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De Broyer C.,Royal Belgian Institute Of Natural Sciences | Danis B.,Royal Belgian Institute Of Natural Sciences | Louise A.,National University of Ireland | Martin A.,University of Southampton | And 60 more authors.
Deep-Sea Research Part II: Topical Studies in Oceanography | Year: 2011

The IPY sister-projects CAML and SCAR-MarBIN provided a timely opportunity, a strong collaborative framework and an appropriate momentum to attempt assessing the "Known, Unknown and Unknowable" of Antarctic marine biodiversity. To allow assessing the known biodiversity, SCAR-MarBIN "Register of Antarctic Marine Species (RAMS)" was compiled and published by a panel of 64 taxonomic experts. Thanks to this outstanding expertise mobilized for the first time, an accurate list of more than 8100 valid species was compiled and an up-to-date systematic classification comprising more than 16,800 taxon names was established. This taxonomic information is progressively and systematically completed by species occurrence data, provided by literature, taxonomic and biogeographic databases, new data from CAML and other cruises, and museum collections. RAMS primary role was to establish a benchmark of the present taxonomic knowledge of the Southern Ocean biodiversity, particularly important in the context of the growing realization of potential impacts of the global change on Antarctic ecosystems. This, in turn, allowed detecting gaps in knowledge, taxonomic treatment and coverage, and estimating the importance of the taxonomic impediment, as well as the needs for more complete and efficient taxonomic tools. A second, but not less important, role of RAMS was to contribute to the "taxonomic backbone" of the SCAR-MarBIN, OBIS and GBIF networks, to establish a dynamic information system on Antarctic marine biodiversity for the future. The unknown part of the Southern Ocean biodiversity was approached by pointing out what remains to be explored and described in terms of geographical locations and bathymetric zones, habitats, or size classes of organisms. The growing importance of cryptic species is stressed, as they are more and more often detected by molecular studies in several taxa. Relying on RAMS results and on some case studies of particular model groups, the question of the potential number of species that remains to be discovered in the Southern Ocean is discussed. In terms of taxonomic inputs to the census of Southern Ocean biodiversity, the current rate of progress in inventorying the Antarctic marine species as well as the state of taxonomic resources and capacity were assessed. Different ways of improving the taxonomic inputs are suggested. © 2010 Elsevier Ltd.

Kalogeropoulou V.,Hellenic Center for Marine Research | Kalogeropoulou V.,Naturmuseum und Forschungsinstitut Senckenberg | Bett B.J.,UK National Oceanography Center | Gooday A.J.,UK National Oceanography Center | And 3 more authors.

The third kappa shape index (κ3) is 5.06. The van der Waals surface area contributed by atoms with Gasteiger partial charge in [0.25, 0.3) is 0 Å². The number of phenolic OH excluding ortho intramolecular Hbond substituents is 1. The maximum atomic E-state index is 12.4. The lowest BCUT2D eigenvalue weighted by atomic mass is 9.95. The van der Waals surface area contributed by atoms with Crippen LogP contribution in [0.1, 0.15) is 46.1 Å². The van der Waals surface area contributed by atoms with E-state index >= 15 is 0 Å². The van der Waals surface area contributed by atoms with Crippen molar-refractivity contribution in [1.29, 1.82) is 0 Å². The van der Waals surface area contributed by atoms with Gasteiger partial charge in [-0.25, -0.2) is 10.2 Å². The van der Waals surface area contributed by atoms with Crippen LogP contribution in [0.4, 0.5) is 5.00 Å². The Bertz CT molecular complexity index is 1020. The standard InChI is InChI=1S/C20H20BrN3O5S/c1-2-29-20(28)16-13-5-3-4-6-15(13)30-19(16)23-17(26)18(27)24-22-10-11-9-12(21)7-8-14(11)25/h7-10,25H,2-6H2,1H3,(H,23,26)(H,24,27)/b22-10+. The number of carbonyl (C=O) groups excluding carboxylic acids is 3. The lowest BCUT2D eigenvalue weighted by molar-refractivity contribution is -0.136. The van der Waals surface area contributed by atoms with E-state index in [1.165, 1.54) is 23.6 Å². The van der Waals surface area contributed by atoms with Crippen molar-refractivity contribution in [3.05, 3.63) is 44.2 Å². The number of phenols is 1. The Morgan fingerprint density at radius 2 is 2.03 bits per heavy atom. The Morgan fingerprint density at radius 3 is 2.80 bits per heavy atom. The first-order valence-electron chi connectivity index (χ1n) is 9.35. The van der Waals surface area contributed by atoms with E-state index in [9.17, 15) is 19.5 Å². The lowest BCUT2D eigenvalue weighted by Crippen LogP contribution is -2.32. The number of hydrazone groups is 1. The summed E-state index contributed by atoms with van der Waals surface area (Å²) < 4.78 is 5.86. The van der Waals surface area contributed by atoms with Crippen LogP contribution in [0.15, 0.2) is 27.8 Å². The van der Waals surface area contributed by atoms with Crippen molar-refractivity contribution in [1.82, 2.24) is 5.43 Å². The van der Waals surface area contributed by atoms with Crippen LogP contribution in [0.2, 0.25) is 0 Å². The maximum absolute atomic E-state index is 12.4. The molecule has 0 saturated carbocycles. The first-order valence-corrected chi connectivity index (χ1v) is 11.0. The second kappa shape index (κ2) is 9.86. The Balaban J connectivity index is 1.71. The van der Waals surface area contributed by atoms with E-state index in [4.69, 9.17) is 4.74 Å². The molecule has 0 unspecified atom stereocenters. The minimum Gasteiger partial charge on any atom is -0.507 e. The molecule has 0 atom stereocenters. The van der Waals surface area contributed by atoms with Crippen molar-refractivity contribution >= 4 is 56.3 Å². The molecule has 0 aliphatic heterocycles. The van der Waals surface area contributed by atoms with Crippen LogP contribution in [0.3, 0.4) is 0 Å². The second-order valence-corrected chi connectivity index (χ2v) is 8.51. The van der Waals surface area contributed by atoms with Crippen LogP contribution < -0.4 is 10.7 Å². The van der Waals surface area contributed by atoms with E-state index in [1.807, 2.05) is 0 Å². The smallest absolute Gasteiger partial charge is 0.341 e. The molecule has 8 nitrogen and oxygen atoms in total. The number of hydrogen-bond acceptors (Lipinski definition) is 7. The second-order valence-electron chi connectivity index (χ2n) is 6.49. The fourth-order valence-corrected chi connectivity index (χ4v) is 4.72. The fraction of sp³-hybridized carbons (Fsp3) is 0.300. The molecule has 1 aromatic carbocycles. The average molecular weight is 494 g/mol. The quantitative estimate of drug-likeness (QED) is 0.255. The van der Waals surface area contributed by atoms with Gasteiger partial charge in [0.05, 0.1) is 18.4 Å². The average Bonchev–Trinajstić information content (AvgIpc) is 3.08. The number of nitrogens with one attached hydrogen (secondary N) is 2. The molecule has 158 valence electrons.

Deep-Sea Research Part II: Topical Studies in Oceanography | Year: 2010

Trends among major metazoan meiofaunal taxa were investigated based on 56 deployments of a multicorer at 10 time points over a period of 11 years (1989-1999) at the Porcupine Abyssal Plain Sustained Observatory site (PAP-SO: 48°50'N 16°30'W, 4850m depth). This area is characterised by a strong seasonality in the deposition of organic matter to the seafloor and by the massive increase in the density of holothurian species since 1996, the so-called 'Amperima event'. Total meiofaunal densities ranged from 346 to 1074ind.×10cm -2 and showed a significant increase with time when time was represented by cruises, years and the 'Amperima period' (1996-1999) vs. the pre-Amperima period (1989-1994). This pattern was driven mainly by the nematodes, which were the dominant taxon (~90% of total abundance). The third most abundant group, the polychaetes, also increased significantly in abundance over the time series, while the ostracods showed a significant decrease. Most other taxa, including the second-ranked group, the copepods (harpacticoids and nauplii), did not exhibit significant temporal changes in abundance. Ordination of taxon composition showed a shift from the pre-Amperima to the Amperima periods, a trend supported by the significant correlation between the x-ordinate and time. The majority (52-75%) of meiofaunal animals inhabited the top 2cm of the 5cm sediment cores analysed. There were significant increases in the proportion of total meiofauna, nematodes and copepods (but not polychaetes) inhabiting the 0-1cm layer over time (represented by cruises) and between the pre-Amperima and Amperima periods in the case of copepods and polychaetes. During the intensively sampled period (1996-1997), there were indications of seasonal changes in the vertical distribution patterns of total meiofauna and nematodes within the sediment. We discuss the potential link between temporal variations in organic matter flux to the seafloor and meiofaunal populations, considering both qualitative and quantitative changes in fluxes and how they may be linked to climate variations. © 2009 Elsevier Ltd.

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